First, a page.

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Old 07-06-2007, 11:50 PM
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Default Re: EPOC-alypse

I'm not familiar with EPOC,

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It means excess post exercise oxygen consumption. Oxygen is an indirect measurement of caloric expenditure. If you are consuming more oxygen, it is infered that you are metabolizing more calories (about 5 calories per liter of oxygen consumed).

Right after exercise, EPOC is attributed to clearing wastes such as lactic acid, and prolonged effects of EPOC lasting up to 48 hours are attributed to increased thermogenic hormones such as T3, and catecholamines.

Here is a quote from the aforementioned article explaining.

The Effect of Exercise Intensity on EPOC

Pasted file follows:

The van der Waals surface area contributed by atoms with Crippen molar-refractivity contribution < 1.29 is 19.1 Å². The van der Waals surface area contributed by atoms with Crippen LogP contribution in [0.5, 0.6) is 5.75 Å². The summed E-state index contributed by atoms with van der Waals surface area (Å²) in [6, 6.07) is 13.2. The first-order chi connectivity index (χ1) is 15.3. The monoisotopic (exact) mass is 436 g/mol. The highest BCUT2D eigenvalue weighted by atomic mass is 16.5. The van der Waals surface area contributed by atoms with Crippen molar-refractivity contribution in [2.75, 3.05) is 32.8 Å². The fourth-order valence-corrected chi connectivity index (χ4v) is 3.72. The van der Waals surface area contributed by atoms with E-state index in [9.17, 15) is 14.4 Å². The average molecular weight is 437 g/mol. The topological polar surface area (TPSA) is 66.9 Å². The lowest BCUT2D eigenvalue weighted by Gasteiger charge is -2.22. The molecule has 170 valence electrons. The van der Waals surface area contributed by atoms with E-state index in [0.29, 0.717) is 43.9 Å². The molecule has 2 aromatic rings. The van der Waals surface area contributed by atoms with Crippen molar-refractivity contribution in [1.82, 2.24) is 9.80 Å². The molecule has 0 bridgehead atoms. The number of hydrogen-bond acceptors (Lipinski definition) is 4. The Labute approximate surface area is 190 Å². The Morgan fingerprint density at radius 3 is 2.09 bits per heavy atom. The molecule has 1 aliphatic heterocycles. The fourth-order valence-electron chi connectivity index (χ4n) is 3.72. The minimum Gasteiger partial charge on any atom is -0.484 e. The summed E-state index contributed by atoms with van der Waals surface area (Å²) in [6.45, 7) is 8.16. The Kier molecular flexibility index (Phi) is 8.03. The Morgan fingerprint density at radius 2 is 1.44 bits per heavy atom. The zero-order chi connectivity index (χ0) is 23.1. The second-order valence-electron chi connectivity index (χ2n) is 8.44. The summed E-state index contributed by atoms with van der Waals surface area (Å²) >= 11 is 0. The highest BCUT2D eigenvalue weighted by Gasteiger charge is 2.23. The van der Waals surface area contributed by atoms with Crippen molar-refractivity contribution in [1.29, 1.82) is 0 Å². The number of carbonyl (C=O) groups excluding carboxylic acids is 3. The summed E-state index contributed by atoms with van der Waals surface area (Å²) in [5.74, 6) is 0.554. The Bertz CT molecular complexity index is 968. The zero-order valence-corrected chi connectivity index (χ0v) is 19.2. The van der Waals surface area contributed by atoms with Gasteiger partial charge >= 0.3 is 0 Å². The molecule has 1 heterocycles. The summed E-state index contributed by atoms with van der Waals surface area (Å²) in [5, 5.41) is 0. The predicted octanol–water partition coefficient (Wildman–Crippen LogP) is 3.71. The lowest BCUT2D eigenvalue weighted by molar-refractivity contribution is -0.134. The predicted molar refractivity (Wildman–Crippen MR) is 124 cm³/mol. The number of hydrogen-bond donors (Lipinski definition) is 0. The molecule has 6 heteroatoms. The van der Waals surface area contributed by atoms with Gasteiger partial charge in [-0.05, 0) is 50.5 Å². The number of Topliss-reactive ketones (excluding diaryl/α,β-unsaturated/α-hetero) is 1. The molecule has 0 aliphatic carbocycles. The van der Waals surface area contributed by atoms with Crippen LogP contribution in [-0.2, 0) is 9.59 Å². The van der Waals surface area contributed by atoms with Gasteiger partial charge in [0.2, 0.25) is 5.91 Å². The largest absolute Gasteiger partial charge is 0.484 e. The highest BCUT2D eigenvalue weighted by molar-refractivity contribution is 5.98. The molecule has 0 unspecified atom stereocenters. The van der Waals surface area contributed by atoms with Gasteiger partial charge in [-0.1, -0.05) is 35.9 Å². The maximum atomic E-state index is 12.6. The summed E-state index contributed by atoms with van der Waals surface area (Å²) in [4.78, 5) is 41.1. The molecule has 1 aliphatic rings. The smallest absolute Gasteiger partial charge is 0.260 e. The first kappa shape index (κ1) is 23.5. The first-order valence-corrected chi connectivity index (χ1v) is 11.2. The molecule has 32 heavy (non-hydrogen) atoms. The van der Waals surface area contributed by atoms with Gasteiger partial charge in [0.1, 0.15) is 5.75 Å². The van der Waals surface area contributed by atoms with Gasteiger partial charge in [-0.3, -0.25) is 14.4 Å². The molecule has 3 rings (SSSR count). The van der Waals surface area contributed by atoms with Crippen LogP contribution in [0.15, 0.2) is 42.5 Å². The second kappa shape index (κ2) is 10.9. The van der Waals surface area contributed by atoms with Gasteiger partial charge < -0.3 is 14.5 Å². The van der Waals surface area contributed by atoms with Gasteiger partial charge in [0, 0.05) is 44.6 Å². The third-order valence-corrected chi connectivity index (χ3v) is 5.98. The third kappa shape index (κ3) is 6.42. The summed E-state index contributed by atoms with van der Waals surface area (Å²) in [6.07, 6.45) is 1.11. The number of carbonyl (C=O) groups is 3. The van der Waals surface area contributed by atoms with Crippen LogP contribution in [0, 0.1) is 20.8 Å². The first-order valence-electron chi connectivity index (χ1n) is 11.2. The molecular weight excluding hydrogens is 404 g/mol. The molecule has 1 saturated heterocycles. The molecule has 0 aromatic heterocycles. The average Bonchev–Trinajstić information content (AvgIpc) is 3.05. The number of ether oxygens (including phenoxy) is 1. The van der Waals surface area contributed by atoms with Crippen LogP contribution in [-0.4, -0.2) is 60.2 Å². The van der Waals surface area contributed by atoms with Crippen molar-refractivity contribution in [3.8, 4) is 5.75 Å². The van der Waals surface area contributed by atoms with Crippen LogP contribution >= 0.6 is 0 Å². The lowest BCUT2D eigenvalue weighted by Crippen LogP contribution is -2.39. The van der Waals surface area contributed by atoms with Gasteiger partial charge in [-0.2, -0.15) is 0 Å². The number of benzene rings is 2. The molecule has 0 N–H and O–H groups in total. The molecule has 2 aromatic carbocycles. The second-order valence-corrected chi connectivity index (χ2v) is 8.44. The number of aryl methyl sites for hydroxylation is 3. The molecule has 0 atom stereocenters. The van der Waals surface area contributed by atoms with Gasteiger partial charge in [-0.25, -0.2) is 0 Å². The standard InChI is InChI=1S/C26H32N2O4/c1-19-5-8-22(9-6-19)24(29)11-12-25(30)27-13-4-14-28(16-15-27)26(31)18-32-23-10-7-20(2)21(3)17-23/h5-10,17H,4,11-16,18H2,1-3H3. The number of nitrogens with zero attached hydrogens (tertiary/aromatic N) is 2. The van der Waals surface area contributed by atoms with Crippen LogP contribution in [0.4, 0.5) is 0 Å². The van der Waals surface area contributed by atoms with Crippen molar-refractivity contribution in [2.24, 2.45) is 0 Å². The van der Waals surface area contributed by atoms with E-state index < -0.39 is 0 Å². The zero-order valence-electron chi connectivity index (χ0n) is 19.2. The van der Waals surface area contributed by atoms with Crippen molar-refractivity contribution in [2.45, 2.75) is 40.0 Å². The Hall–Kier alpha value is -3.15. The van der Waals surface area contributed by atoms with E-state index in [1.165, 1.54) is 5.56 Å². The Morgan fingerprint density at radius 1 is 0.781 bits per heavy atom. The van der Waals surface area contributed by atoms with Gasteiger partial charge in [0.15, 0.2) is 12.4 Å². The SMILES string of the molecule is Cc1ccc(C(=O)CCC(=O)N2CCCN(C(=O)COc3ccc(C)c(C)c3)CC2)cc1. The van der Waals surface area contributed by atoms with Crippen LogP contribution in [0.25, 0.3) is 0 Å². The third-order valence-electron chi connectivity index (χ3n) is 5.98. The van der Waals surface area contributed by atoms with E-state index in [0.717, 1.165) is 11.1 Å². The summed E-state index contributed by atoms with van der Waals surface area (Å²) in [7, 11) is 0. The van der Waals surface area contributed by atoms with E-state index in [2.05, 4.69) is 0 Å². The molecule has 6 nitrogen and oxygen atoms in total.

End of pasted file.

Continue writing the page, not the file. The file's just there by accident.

It is well established that exercise increases oxygen consumption for several hours after its completion (Gaesser and Brooks, 1984). As discussed, oxygen consumption is used to assess caloric expenditure. Therefore elevated levels of 02 consumption reflect a higher resting metabolic rate. Explanations for such a phenomenon are connected to a number of historical events. It all began with Berzelius, who in 1808 found that lactate concentration was increased in ‘ the muscles of hunted stags( Gladden, 2004)’ who relied on anaerobic pathways to attempt to escape their predators. This was followed by Myeroff’s (1920) discovery that glycogen served as a precursor for lactate (Gladden, 2004). Building on this work, Hill proposed the 02 debt theory, which suggested that 1/5 of the increase in 02 consumption was used in the oxidation of lactate. This in turn provided the energy to convert lactate build up during exercise back to glycogen, thus repaying the ‘debt’ incurred through anaerobic processes. Scientists further noted that the 02 debt produced a curve that was characterized by a rapid phase of 02 dissipation, followed by a slow phase of decline. Margaria et al. (1933) called the fast phase alactacid, followed by the slower lactacid phase. The alactacid phase was postulated to account for replenishment of non lactic acid components of anaerobic energy utilization, such as the phosphorylation of free creatine to form creatine phosphate. The lactacid phase was said to replenish glycogen stores from lactate. However, Gaesser and Brooks (1984) suggested that these explanations were to simplistic and that evidence pointed to the majority of lactate being oxidized following exercise, with the remainder serving as a carbon skeleton for a number of processes of which glycogen replenishment is just one. Further, it was stated that the oxygen utilization could be linked to a number of phenomenon, including the residual effects of hormones, and increased temperature. In this historical review, Gaesser and Brooks (1984) introduced the new terms - excess post exercise oxygen consumption (EPOC) and recovery 02 to eliminate the ‘ implication of causality in describing the elevation in metabolic rate above resting levels after exercise.’

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